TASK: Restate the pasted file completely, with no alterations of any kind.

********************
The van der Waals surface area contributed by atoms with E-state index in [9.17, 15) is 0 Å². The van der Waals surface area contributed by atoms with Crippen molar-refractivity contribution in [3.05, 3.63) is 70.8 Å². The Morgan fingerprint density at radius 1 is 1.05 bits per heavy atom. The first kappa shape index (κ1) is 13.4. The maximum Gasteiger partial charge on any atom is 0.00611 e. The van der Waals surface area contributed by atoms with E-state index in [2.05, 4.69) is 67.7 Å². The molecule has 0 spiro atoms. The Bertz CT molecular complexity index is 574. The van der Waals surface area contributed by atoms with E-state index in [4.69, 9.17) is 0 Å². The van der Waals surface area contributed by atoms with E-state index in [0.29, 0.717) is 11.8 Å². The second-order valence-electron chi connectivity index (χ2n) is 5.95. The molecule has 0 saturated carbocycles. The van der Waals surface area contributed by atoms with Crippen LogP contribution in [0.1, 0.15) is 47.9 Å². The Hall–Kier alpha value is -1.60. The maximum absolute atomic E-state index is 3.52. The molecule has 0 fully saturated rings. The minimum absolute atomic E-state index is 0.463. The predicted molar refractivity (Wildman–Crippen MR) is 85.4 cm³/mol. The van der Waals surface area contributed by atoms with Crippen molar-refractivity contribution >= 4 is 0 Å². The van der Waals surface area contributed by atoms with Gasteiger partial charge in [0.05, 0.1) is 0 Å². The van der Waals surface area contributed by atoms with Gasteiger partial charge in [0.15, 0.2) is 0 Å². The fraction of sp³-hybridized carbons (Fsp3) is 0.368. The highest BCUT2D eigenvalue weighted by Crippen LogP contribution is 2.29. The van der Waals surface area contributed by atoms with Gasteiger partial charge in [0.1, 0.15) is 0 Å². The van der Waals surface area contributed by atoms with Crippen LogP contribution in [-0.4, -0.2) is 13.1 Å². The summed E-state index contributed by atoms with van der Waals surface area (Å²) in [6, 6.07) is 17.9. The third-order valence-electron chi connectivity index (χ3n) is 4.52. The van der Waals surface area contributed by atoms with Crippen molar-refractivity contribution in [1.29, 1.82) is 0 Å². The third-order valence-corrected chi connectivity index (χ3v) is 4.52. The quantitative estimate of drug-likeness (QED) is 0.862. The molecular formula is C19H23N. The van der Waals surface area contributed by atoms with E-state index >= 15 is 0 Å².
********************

The van der Waals surface area contributed by atoms with E-state index in [9.17, 15) is 0 Å². The van der Waals surface area contributed by atoms with Crippen molar-refractivity contribution in [3.05, 3.63) is 70.8 Å². The Morgan fingerprint density at radius 1 is 1.05 bits per heavy atom. The first kappa shape index (κ1) is 13.4. The maximum Gasteiger partial charge on any atom is 0.00611 e. The van der Waals surface area contributed by atoms with E-state index in [2.05, 4.69) is 67.7 Å². The molecule has 0 spiro atoms. The Bertz CT molecular complexity index is 574. The van der Waals surface area contributed by atoms with E-state index in [4.69, 9.17) is 0 Å². The van der Waals surface area contributed by atoms with E-state index in [0.29, 0.717) is 11.8 Å². The second-order valence-electron chi connectivity index (χ2n) is 5.95. The molecule has 0 saturated carbocycles. The van der Waals surface area contributed by atoms with Crippen LogP contribution in [0.1, 0.15) is 47.9 Å². The Hall–Kier alpha value is -1.60. The maximum absolute atomic E-state index is 3.52. The molecule has 0 fully saturated rings. The minimum absolute atomic E-state index is 0.463. The predicted molar refractivity (Wildman–Crippen MR) is 85.4 cm³/mol. The van der Waals surface area contributed by atoms with Crippen molar-refractivity contribution >= 4 is 0 Å². The van der Waals surface area contributed by atoms with Gasteiger partial charge in [0.05, 0.1) is 0 Å². The van der Waals surface area contributed by atoms with Gasteiger partial charge in [0.15, 0.2) is 0 Å². The fraction of sp³-hybridized carbons (Fsp3) is 0.368. The highest BCUT2D eigenvalue weighted by Crippen LogP contribution is 2.29. The van der Waals surface area contributed by atoms with Gasteiger partial charge in [0.1, 0.15) is 0 Å². The van der Waals surface area contributed by atoms with Crippen LogP contribution in [-0.4, -0.2) is 13.1 Å². The summed E-state index contributed by atoms with van der Waals surface area (Å²) in [6, 6.07) is 17.9. The third-order valence-electron chi connectivity index (χ3n) is 4.52. The van der Waals surface area contributed by atoms with Crippen molar-refractivity contribution in [1.29, 1.82) is 0 Å². The third-order valence-corrected chi connectivity index (χ3v) is 4.52. The quantitative estimate of drug-likeness (QED) is 0.862. The molecular formula is C19H23N. The van der Waals surface area contributed by atoms with E-state index >= 15 is 0 Å².